Home » Louisiana official: Cyberattack on state government was “sophisticated and coordinated”

Louisiana official: Cyberattack on state government was “sophisticated and coordinated”

by Minden Press-Herald

David Jacobs

The Center Square

This week’s cyberattack on Louisiana government’s computer systems was a “sophisticated and coordinated” effort that likely originated outside the United States, a state official said Friday.

“This was a criminal act,” said Neal Underwood, deputy chief information officer with the Division of Administration. “This was not some malcontent teenager in their parent’s basement.”

At a meeting of the legislature’s joint budget committee, Underwood said he didn’t want to compromise the criminal investigation by saying too much. But he said the attack was similar to others experienced by Louisiana school districts and other government entities in states such as Florida and Texas.

Underwood said criminals used valid credentials to gain access to the network for “a matter of hours” Monday morning, and said staff are investigating how they obtained those credentials. He said it was an attempted “ransomware” attack, in which the perpetrators lock valid users out of the system and demand payment to let them back in.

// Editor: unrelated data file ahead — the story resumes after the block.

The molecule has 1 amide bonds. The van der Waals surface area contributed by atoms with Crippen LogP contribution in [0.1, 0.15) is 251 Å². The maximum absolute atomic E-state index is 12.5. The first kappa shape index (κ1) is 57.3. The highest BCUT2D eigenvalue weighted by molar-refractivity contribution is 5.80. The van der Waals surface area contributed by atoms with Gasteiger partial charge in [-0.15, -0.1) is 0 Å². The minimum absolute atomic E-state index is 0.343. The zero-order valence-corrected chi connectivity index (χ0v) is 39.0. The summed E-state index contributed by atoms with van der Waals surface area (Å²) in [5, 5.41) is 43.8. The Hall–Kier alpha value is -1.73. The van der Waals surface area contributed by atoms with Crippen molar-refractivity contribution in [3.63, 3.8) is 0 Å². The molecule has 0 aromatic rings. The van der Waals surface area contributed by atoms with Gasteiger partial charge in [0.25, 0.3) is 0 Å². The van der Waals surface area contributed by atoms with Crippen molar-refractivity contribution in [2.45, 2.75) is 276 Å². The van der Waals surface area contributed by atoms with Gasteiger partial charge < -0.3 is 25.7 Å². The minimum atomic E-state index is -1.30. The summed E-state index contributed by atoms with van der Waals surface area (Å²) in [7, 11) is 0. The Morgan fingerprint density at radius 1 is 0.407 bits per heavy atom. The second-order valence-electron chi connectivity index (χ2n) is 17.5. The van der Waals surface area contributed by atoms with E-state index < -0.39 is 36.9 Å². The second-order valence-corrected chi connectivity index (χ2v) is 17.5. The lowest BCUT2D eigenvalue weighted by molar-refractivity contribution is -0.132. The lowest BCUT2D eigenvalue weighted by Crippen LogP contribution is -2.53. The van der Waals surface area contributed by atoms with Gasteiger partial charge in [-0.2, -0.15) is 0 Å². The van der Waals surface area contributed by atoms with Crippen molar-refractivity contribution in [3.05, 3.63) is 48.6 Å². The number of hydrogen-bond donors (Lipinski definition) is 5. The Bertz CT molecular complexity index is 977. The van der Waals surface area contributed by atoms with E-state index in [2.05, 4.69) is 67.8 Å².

State officials say no data was obtained and no ransom was paid.

“We don’t negotiate and respond to ransomware requests,” Underwood said. He said state systems are attacked thousands of times every day.

He said the response was to “wipe away the system that’s been rendered inoperable and rebuild it from our backup and recovery system,” which is what caused a number of state websites and services to be temporarily unavailable. About 10 percent of the state’s approximately 5,000 servers and more than 1,500 devices were affected, he said, adding that older workstations were more likely to be impacted than newer ones.

The Office of Motor Vehicles is expected to remain closed until today. Gov. John Bel Edwards plans to issue an executive order Friday suspending statutes that would penalize people who were unable to renew their driver’s licenses during the closure, said Matthew Block, his executive counsel.

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